The term “Demolition Delay” refers to the process described in Portland City Code Chapter 24.55 for situations in which an application for a permit to demolish a residential primary structure on a property in a residential zone has been submitted to the Bureau of Development Services. When Demolition Delay applies, the proposed demolition work cannot begin until after the waiting period has lapsed. Please note that separate demolition delay processes and requirements apply to historic structures that are subject to the Zoning Code sections 33.445.800 – 33.445.810 and 33.846.080. These requirements are in addition to the Demolition Delay provisions of section 24.55.200.
Demolition Delay is not required for all residential demolitions. Staff in the Development Services Center review each application for multiple criteria to see if Demolition Delay applies. Some common instances where the Demolition Delay is NOT required include:
- When an applicant concurrently applies for ONE and only one replacement detached single family residence on the same tax lot where the residential unit/structure will be demolished. An Accessory Dwelling Unit (ADU) can also be part of this application (see the BDS ADU webpage for more information on what constitutes an ADU);
- When the demolition is for any building in a commercial zone;
- If an applicant decides to move the structure instead of demolishing it. The demolition delay period is automatically terminated when a building permit to move the residential primary structure onto a different lot AND a building permit to relocate it are issued;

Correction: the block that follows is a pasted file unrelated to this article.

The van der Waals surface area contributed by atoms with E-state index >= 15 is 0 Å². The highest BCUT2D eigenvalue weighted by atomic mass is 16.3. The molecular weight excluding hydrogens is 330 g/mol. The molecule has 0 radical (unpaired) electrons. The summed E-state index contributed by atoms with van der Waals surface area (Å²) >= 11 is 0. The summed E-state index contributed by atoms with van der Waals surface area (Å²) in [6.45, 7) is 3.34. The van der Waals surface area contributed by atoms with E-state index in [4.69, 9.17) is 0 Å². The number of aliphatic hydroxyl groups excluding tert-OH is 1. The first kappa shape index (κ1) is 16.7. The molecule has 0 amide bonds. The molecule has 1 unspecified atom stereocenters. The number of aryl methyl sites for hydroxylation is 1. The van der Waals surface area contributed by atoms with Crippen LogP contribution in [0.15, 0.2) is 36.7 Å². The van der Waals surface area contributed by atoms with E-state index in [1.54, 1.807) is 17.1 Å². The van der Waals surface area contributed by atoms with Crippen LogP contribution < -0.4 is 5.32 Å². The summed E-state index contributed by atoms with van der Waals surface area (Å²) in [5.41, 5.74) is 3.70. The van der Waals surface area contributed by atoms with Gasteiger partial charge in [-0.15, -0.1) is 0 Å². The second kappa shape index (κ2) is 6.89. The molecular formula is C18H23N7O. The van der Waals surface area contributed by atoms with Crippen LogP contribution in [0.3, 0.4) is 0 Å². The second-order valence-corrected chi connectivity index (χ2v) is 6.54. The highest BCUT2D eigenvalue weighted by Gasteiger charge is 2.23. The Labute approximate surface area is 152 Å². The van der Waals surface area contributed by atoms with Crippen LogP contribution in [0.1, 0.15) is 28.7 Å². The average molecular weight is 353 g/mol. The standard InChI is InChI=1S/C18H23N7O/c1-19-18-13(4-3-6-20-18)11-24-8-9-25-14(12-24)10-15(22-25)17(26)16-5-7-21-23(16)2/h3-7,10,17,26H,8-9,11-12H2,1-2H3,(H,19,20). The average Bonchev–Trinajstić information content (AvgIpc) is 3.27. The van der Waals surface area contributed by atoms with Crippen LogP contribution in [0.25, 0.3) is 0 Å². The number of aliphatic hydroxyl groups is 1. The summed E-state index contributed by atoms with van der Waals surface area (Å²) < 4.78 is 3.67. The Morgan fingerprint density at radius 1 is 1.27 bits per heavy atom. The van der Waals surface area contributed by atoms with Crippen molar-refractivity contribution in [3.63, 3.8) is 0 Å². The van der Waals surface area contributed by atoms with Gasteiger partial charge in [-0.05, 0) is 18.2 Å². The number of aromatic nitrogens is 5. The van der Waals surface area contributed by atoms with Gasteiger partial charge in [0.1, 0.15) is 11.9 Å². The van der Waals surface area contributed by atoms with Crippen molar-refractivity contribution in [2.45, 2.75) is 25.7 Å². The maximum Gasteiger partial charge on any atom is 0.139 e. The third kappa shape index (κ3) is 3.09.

- If the demolition is for any accessory structures (such as garages and sheds).
When Demolition Delay applies, BDS and the contractor must perform the following notifications:
- BDS Permitting Services staff will send written notification to the Portland Development Commission, relevant neighborhood associations and the neighborhood coalition in whose boundaries the demolition is proposed.
- The permit applicant is required to post a “Notice of Intent to Demolish” on the property (provided by BDS to the applicant) within 7 days of applying for the demolition permit, and leave the sign up for a minimum of 30 days. (A possible 120 day extension may be granted upon request by a recognized organization whose boundaries include the site; if such extension is granted, the notice must remain on the site for the duration of the delay period.)
When a residential primary structure is being demolished and there is no required waiting period, BDS has worked with the construction industry to create a courtesy notification that will be given to the applicant to place on the properties adjacent to the demolition site. The courtesy notice is a “door hanger” that alerts these properties of the impending demolition.
To determine whether demolition delay may apply, see the Demolition Delay Chart.
Criteria for Demolition Delay and Notification
The criteria for determining whether demolition delay is required are as follows:
- The property currently has a residential dwelling and is on a site with a residential Comprehensive Plan Map designation; and:
- The entire residential dwelling is being removed without a simultaneous application for a new residential dwelling; or
- The residential dwelling will be replaced with more than one residential dwelling.
If the residential dwelling is a historic or conservation landmark, or if it is located in a historic resource overlay zone, separate demolition delay process and requirements apply. See Zoning Code sections 33.445.800 – 33.445.810 and 33.846.080. These requirements are in addition to the demolition delay provisions outlined above. See City Code section 24.55.200.”